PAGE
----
Alabama Woman’s Newborn Taken Away After a False-Positive Drug Test
Joe Vega: 106.7 WIZN, that is Def Leppard and Animal, heard Deep Purple, Smoke on the Water before that, Joe Vega here with you with your Wednesday rocking ride home. Got Ben Barry on the phone right now from Martin Harding & Mazzotti. Hello Ben.
Ben Barry: Hello Joe.
Joe Vega: So the subject of the week is this lady in Alabama basically gave birth and then they drug tested her for some reason and she came back, she tested positive for opiates and they took the baby away, and then it later turned out that it was a false positive and so they obviously gave her her baby back. I guess my question is, could this sort of thing happen here in Vermont?
Ben Barry: It could. That sounds rather intense.
Joe Vega: Let’s say it wasn’t even something like opiates, let’s say it was just like pot.
Ben Barry: Okay. So in Vermont, marijuana would not cause any state agency to remove your child from your care as a newborn. In fact, I don’t even know that testing positive for an opiate would require or necessitate that kind of action.
Joe Vega: Right. And this was a false positive brought on by poppy seeds. It’s the classic Seinfeld episode, right. She was eating a poppy seed bagel or bread or something and that caused her to test positive for opiates. I guess my question is, because I don’t have kids and you just had a kid, do they normally test women for drugs after they give birth?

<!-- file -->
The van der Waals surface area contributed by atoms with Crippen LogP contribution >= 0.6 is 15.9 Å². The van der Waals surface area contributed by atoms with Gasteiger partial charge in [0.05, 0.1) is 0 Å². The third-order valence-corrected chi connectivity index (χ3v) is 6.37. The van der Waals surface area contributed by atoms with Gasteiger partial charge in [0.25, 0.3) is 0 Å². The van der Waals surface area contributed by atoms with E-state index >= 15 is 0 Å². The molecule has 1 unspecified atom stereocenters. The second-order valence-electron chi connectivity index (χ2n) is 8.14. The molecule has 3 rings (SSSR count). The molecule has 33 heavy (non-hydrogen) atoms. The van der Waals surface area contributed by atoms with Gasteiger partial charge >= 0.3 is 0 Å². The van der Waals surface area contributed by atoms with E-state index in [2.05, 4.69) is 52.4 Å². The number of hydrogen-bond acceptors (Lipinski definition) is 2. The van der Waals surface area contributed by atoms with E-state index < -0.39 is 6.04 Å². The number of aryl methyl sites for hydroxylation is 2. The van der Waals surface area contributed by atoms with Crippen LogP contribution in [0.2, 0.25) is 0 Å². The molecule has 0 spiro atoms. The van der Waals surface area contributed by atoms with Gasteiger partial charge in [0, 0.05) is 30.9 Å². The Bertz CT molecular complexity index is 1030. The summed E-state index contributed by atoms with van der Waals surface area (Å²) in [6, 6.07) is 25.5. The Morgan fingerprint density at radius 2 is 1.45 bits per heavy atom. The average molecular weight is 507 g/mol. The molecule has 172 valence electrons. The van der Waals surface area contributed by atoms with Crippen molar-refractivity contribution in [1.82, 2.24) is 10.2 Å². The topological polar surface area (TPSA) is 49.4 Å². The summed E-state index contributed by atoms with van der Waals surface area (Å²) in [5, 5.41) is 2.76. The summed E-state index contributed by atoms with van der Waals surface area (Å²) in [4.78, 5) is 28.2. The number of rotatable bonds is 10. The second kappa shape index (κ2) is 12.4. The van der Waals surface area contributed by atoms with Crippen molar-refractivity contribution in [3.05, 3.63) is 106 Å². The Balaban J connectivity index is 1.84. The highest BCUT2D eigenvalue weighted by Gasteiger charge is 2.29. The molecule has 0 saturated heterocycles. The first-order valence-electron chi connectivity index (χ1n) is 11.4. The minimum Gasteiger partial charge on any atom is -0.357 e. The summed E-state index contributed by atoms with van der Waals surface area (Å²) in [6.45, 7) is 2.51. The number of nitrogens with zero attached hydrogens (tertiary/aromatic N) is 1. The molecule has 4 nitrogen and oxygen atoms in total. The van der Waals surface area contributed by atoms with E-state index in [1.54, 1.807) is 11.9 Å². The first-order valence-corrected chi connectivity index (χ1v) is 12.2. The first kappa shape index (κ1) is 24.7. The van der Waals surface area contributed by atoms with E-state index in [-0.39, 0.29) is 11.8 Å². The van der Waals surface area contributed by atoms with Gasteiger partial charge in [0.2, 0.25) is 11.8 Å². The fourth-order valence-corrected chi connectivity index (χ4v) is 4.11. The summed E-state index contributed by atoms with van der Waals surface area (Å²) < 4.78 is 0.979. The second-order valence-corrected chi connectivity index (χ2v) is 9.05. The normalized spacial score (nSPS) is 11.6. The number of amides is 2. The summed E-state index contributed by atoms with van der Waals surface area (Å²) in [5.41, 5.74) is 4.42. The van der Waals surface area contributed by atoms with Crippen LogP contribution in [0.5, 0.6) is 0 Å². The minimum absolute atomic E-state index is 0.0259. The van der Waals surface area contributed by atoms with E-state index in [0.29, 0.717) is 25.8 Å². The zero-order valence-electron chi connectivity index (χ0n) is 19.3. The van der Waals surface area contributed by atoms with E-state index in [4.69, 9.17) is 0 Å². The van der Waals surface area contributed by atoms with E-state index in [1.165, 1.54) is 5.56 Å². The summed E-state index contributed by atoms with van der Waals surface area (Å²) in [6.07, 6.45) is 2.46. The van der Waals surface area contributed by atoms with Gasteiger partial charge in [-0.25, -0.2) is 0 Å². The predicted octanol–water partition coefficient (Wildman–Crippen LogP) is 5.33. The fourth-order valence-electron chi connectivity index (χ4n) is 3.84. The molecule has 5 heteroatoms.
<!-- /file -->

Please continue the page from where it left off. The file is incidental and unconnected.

Ben Barry: I don’t think that’s standard protocol. No, I don’t. I think that there may have been other things that were being tested for and perhaps maybe a toxicology report is part of that, but to my knowledge, a drug test is not part of the labor process or the post-birth process, generally speaking. It does become part of the safety plan when a mandated reporter reports to Department of Social Services or the department of children that there’s suspected drug use or the child tests positive, there’s certainly some followup. But generally speaking, I don’t think that it’s sort of standard practice to provide drug testing to that extent during birth. I may be wrong, but I don’t think that that is in fact the case.
Joe Vega: All right. Thank you very much, Ben Barry, from Martin, Harding & Mazzotti.
Ben Barry: You’re welcome, Joe. Thank you.
Joe Vega: You can call Ben at any time at 1-800-LAW-1010 or go online to 1800law1010.com. All right, I’m outta here. Mel Allen’s taking over. He’s got music from Foghat and The Police next.